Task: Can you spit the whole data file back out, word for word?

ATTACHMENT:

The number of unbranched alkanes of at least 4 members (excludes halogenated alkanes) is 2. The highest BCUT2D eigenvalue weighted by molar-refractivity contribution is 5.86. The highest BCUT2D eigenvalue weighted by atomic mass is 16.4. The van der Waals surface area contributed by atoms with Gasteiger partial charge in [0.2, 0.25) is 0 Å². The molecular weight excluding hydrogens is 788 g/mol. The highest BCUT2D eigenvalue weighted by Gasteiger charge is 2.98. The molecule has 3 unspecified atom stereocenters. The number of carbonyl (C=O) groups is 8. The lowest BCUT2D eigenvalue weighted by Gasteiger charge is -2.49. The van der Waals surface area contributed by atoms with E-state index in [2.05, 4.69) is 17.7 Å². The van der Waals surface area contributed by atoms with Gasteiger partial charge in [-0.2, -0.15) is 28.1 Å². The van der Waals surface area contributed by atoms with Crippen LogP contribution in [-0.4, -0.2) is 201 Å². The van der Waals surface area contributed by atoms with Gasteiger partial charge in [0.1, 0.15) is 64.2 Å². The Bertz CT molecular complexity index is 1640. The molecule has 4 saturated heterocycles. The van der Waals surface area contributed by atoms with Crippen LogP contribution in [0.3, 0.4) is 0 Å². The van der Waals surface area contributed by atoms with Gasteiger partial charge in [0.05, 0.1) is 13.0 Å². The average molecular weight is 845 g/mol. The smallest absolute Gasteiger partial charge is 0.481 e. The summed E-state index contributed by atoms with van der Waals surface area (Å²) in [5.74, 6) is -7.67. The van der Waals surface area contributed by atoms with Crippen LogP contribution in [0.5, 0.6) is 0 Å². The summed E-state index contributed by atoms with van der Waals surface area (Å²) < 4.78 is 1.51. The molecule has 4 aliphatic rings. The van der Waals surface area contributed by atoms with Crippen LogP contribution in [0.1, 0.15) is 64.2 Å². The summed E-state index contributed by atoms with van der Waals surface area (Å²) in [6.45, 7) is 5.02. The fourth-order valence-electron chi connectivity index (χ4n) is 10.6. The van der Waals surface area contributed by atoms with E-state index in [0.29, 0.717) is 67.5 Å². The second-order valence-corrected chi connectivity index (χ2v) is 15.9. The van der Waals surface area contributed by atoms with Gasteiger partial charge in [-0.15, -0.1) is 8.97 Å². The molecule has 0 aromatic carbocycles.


The number of unbranched alkanes of at least 4 members (excludes halogenated alkanes) is 2. The highest BCUT2D eigenvalue weighted by molar-refractivity contribution is 5.86. The highest BCUT2D eigenvalue weighted by atomic mass is 16.4. The van der Waals surface area contributed by atoms with Gasteiger partial charge in [0.2, 0.25) is 0 Å². The molecular weight excluding hydrogens is 788 g/mol. The highest BCUT2D eigenvalue weighted by Gasteiger charge is 2.98. The molecule has 3 unspecified atom stereocenters. The number of carbonyl (C=O) groups is 8. The lowest BCUT2D eigenvalue weighted by Gasteiger charge is -2.49. The van der Waals surface area contributed by atoms with E-state index in [2.05, 4.69) is 17.7 Å². The van der Waals surface area contributed by atoms with Gasteiger partial charge in [-0.2, -0.15) is 28.1 Å². The van der Waals surface area contributed by atoms with Crippen LogP contribution in [-0.4, -0.2) is 201 Å². The van der Waals surface area contributed by atoms with Gasteiger partial charge in [0.1, 0.15) is 64.2 Å². The Bertz CT molecular complexity index is 1640. The molecule has 4 saturated heterocycles. The van der Waals surface area contributed by atoms with Crippen LogP contribution in [0.3, 0.4) is 0 Å². The van der Waals surface area contributed by atoms with Gasteiger partial charge in [0.05, 0.1) is 13.0 Å². The average molecular weight is 845 g/mol. The smallest absolute Gasteiger partial charge is 0.481 e. The summed E-state index contributed by atoms with van der Waals surface area (Å²) in [5.74, 6) is -7.67. The van der Waals surface area contributed by atoms with Crippen LogP contribution in [0.5, 0.6) is 0 Å². The summed E-state index contributed by atoms with van der Waals surface area (Å²) < 4.78 is 1.51. The molecule has 4 aliphatic rings. The van der Waals surface area contributed by atoms with Crippen LogP contribution in [0.1, 0.15) is 64.2 Å². The summed E-state index contributed by atoms with van der Waals surface area (Å²) in [6.45, 7) is 5.02. The fourth-order valence-electron chi connectivity index (χ4n) is 10.6. The van der Waals surface area contributed by atoms with E-state index in [0.29, 0.717) is 67.5 Å². The second-order valence-corrected chi connectivity index (χ2v) is 15.9. The van der Waals surface area contributed by atoms with Gasteiger partial charge in [-0.15, -0.1) is 8.97 Å². The molecule has 0 aromatic carbocycles.